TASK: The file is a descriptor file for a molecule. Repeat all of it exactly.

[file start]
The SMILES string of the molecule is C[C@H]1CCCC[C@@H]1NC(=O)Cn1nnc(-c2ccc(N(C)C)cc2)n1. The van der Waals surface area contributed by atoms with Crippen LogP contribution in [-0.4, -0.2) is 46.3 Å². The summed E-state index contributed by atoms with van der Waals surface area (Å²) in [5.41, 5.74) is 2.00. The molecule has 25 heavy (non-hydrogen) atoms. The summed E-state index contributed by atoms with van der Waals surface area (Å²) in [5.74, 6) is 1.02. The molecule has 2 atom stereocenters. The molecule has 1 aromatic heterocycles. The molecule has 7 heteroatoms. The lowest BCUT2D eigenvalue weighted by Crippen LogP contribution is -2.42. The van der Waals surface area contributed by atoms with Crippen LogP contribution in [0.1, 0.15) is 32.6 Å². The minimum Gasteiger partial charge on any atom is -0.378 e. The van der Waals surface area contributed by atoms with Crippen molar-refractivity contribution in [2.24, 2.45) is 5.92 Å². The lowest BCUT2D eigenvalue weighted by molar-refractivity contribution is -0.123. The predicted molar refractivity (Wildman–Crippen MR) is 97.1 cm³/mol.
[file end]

The SMILES string of the molecule is C[C@H]1CCCC[C@@H]1NC(=O)Cn1nnc(-c2ccc(N(C)C)cc2)n1. The van der Waals surface area contributed by atoms with Crippen LogP contribution in [-0.4, -0.2) is 46.3 Å². The summed E-state index contributed by atoms with van der Waals surface area (Å²) in [5.41, 5.74) is 2.00. The molecule has 25 heavy (non-hydrogen) atoms. The summed E-state index contributed by atoms with van der Waals surface area (Å²) in [5.74, 6) is 1.02. The molecule has 2 atom stereocenters. The molecule has 1 aromatic heterocycles. The molecule has 7 heteroatoms. The lowest BCUT2D eigenvalue weighted by Crippen LogP contribution is -2.42. The van der Waals surface area contributed by atoms with Crippen LogP contribution in [0.1, 0.15) is 32.6 Å². The minimum Gasteiger partial charge on any atom is -0.378 e. The van der Waals surface area contributed by atoms with Crippen molar-refractivity contribution in [2.24, 2.45) is 5.92 Å². The lowest BCUT2D eigenvalue weighted by molar-refractivity contribution is -0.123. The predicted molar refractivity (Wildman–Crippen MR) is 97.1 cm³/mol.